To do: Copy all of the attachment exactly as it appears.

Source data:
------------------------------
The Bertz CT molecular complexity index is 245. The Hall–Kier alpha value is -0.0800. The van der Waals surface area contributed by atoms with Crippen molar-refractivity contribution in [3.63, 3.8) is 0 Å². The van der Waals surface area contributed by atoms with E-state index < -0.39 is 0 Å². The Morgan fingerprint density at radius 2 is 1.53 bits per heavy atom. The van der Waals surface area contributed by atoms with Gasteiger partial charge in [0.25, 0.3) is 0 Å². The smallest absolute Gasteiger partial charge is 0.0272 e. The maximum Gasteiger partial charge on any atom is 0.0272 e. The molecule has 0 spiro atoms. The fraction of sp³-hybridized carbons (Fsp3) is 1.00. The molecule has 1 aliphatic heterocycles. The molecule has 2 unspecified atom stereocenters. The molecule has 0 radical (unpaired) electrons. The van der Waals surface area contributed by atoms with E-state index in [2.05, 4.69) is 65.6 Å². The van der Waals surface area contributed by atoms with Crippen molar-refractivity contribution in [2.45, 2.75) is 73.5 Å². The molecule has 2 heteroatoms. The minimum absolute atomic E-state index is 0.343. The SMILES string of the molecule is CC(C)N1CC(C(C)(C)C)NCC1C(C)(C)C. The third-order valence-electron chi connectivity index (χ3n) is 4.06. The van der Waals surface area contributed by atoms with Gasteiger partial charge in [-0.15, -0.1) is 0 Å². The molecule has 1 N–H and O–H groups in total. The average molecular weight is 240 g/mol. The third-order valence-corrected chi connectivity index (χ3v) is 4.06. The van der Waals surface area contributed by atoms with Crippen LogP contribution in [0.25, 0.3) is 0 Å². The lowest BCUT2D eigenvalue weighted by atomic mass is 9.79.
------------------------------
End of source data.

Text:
The Bertz CT molecular complexity index is 245. The Hall–Kier alpha value is -0.0800. The van der Waals surface area contributed by atoms with Crippen molar-refractivity contribution in [3.63, 3.8) is 0 Å². The van der Waals surface area contributed by atoms with E-state index < -0.39 is 0 Å². The Morgan fingerprint density at radius 2 is 1.53 bits per heavy atom. The van der Waals surface area contributed by atoms with Gasteiger partial charge in [0.25, 0.3) is 0 Å². The smallest absolute Gasteiger partial charge is 0.0272 e. The maximum Gasteiger partial charge on any atom is 0.0272 e. The molecule has 0 spiro atoms. The fraction of sp³-hybridized carbons (Fsp3) is 1.00. The molecule has 1 aliphatic heterocycles. The molecule has 2 unspecified atom stereocenters. The molecule has 0 radical (unpaired) electrons. The van der Waals surface area contributed by atoms with E-state index in [2.05, 4.69) is 65.6 Å². The van der Waals surface area contributed by atoms with Crippen molar-refractivity contribution in [2.45, 2.75) is 73.5 Å². The molecule has 2 heteroatoms. The minimum absolute atomic E-state index is 0.343. The SMILES string of the molecule is CC(C)N1CC(C(C)(C)C)NCC1C(C)(C)C. The third-order valence-electron chi connectivity index (χ3n) is 4.06. The van der Waals surface area contributed by atoms with Gasteiger partial charge in [-0.15, -0.1) is 0 Å². The molecule has 1 N–H and O–H groups in total. The average molecular weight is 240 g/mol. The third-order valence-corrected chi connectivity index (χ3v) is 4.06. The van der Waals surface area contributed by atoms with Crippen LogP contribution in [0.25, 0.3) is 0 Å². The lowest BCUT2D eigenvalue weighted by atomic mass is 9.79.